The Search for Swinhoe’s Rail

Swinhoe’s Rail (Coturnicops exquisitus) must be one of east Asia’s least known birds.  Traditionally, the most reliable place to encounter it was in the wet grass around Poyang Lake in winter but sightings from there have become increasingly scarce.. and due to its secretive behaviour, it is encountered only very infrequently on migration, even in relatively well-watched areas such as Happy Island and Beidaihe in coastal China.

It was only two years ago that Wieland Heim, Tom Wulf and Alex Thomas (of the Amur Birding Project) first recorded the ‘song’ of this secretive bird at Muraviovka Park in southeastern Russia.  And in July 2017, armed with this new knowledge, Paul Holt was the first to discover singing birds in China at Wuerqihan in northern Inner Mongolia.

Wuerqihan is a wonderful place… it is very popular with bird photographers in winter when, despite the bitter temperatures (as low as -35 degrees Celsius), it’s possible to see very well species such as Great Grey, Hawk, Ural, Tengmalm’s, Eagle and Little Owls plus other photogenic birds such as Hazel Grouse, Black Grouse, Siberian Jay, Pine GrosbeakPallas’s Rosefinch and, if you are lucky, Black-billed Capercaillie, .  It is less well-known that summer is also pretty special.  In addition to the recently-discovered Swinhoe’s Rail, it is a brilliant site to see Pallas’s and Gray’s Grasshopper Warblers, Lanceolated Warbler, Band-bellied Crake, Pale-legged, Two-barred Greenish, Dusky and Radde’s Warblers, Eyebrowed Thrush, Oriental Cuckoo and many more species.  It is also just wonderful to spend time in pristine lush wet meadows, mixed deciduous forest and grassland that are all teeming with life.

2018-06-19 Inner Mongolian wetland, Wuerqihan
One of the wet clearings in the forest at Wuerqihan.
2018-06-16 silver birch forest, Wuerqihan, Inner Mongolia
The stunning birch forest at Wuerqihan is home to owls, warblers, thrushes and buntings.
2018-06-19 Clouds over Inner Mongolia meadow
The open wet grasslands of Wuerqihan are full of Pallas’s Grasshopper Warblers!

I had already made two short summer trips to Wuerqihan, in 2016 with Nick Green and in 2017 with Derrick Wilby and I was keen to return.  So, with Marie, we set aside a few days to fly to Hailar, rent a car and drive the 2.5 hours east to Wuerqihan.

We were keen just to enjoy the break and some good birding but of course we were also hoping to encounter the Swinhoe’s Rail.

Our first day would coincide with the last day of the visit by British birder, Jon Holmes, for whom I had arranged local guide Zhang Wu and his 4×4 to take him around.  And on day two we bumped into another Brit, Dave Woodford, accompanied by Chinese bird guide, Steven An.

The call of Swinhoe’s Rail is reasonably loud and carries for quite a distance… and during our first evening on site, we had no difficulty in hearing the Swinhoe’s Rails from the track, calling from the wet grass.  Being poorly prepared (no wellies or torch), we decided to call it a night, do a spot of shopping in the town the following day and return the next evening.

After each picking up a pair of wellies for CNY 40 (about GBP5) we arrived on site, with Steven and Dave, around 6pm, about 2.5 hours before dusk.  Already, one bird was calling intermittently and, before long, two or three began calling.  We donned our wellies and headed along the edge of the meadow, stopping regularly to listen to the birds as they began calling more frequently as dusk approached.   You can hear a bit about our first encounter here:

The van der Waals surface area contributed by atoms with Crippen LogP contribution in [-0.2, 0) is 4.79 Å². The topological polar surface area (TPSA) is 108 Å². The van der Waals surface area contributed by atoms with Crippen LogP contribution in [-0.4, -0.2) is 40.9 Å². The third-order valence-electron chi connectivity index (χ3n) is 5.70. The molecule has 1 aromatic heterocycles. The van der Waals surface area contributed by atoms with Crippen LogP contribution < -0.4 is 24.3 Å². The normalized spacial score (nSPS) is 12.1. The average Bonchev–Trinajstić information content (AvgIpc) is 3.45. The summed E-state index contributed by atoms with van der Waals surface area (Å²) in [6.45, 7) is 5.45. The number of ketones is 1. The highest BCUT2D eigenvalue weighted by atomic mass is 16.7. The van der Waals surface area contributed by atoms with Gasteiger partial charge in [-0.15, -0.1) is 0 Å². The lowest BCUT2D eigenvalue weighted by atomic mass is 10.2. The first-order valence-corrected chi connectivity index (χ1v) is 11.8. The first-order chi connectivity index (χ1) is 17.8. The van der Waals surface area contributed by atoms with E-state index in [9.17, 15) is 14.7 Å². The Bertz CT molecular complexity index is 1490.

Suddenly, a dark shape flew up in front of Dave and dropped into the grass about 15m away.  It was tiny and dark with obvious white secondaries – Swinhoes’ Rail!  Almost immediately it began to call and, having my sound recording gear with me, I was fortunate to capture this seldom heard, and rarely recorded, sound.

We were stunned and stood still, just soaking up the moment.  The wonderful rich colours of the meadow at sunset, not a breath of wind and Swinhoe’s Rails calling amongst the Pallas’s Grasshopper Warblers, Common Rosefinches, Japanese Quails and Common Cuckoos.  Simply mesmerising.

2018-06-18 Meadow in Inner Mongolia
Swinhoe’s Rail habitat in Inner Mongolia.
2018-06-17 Swinhoe's Rail habitat
The grass was around 30cm high with c15cm of water.. Wellies definitely required.
2018-06-17 Swinhoe's Rail, Wuerqihan, Inner Mongolia (Steven An)
Swinhoe’s Rail in flight, Wuerqihan. Photo by Steven An.

That moment will stay with us for a very long time.   And as we made our way back to the vehicles, we were accompanied by a cacophony of birdsong with Common Cuckoos seemingly all around, Pallas’s Grasshopper Warblers reeling away and Japanese Quails uttering their squelchy call.  Magical.

The Chinese name for Swinhoe’s Rail is 花田鸡 (Huātián jī).  Literally translated it means “flower frog”, a fantastically descriptive and apt name.

Over the next few days, we enjoyed some pretty special encounters with some wonderful birds including a stunning Great Grey Owl in the evening light.

Pacific Swifts were common in the town, breeding in many of the buildings, particularly the older properties.

And the omnipresent Pallas’s Grasshopper Warbler occasionally showed well, belying its reputation as an extreme skulker.

 

We recorded 98 species during our visit and had a fantastic time.  Wuerqihan is a brilliant birding destination and thoroughly recommended in summer or winter.  It is probably also extremely good in spring and autumn but, as far as I know, no birders have visited in that season.

2018-06-16 Zhang Wu scoping for Black-billed Capercaillie, Wuerqihan
Local guide, Zhang Wu, with his trusty 4×4.

Anyone wanting to visit should contact local guide, Zhang Wu, who can arrange pick-up and drop-off from Hailar airport, accommodation and food, and, with his unbreakable 4×4 and local knowledge, he will ensure any visiting birder gets to the right places and has a superb time.  Although he speaks no English, it’s possible to communicate the basics using a combination of sign language and the impressive translation APP on his smartphone, and you can guarantee he will work hard to try to connect you with any target species.  He can be contacted directly on +86 13614709187 and, for any non-Chinese speakers, I’d be happy to help make arrangements if required.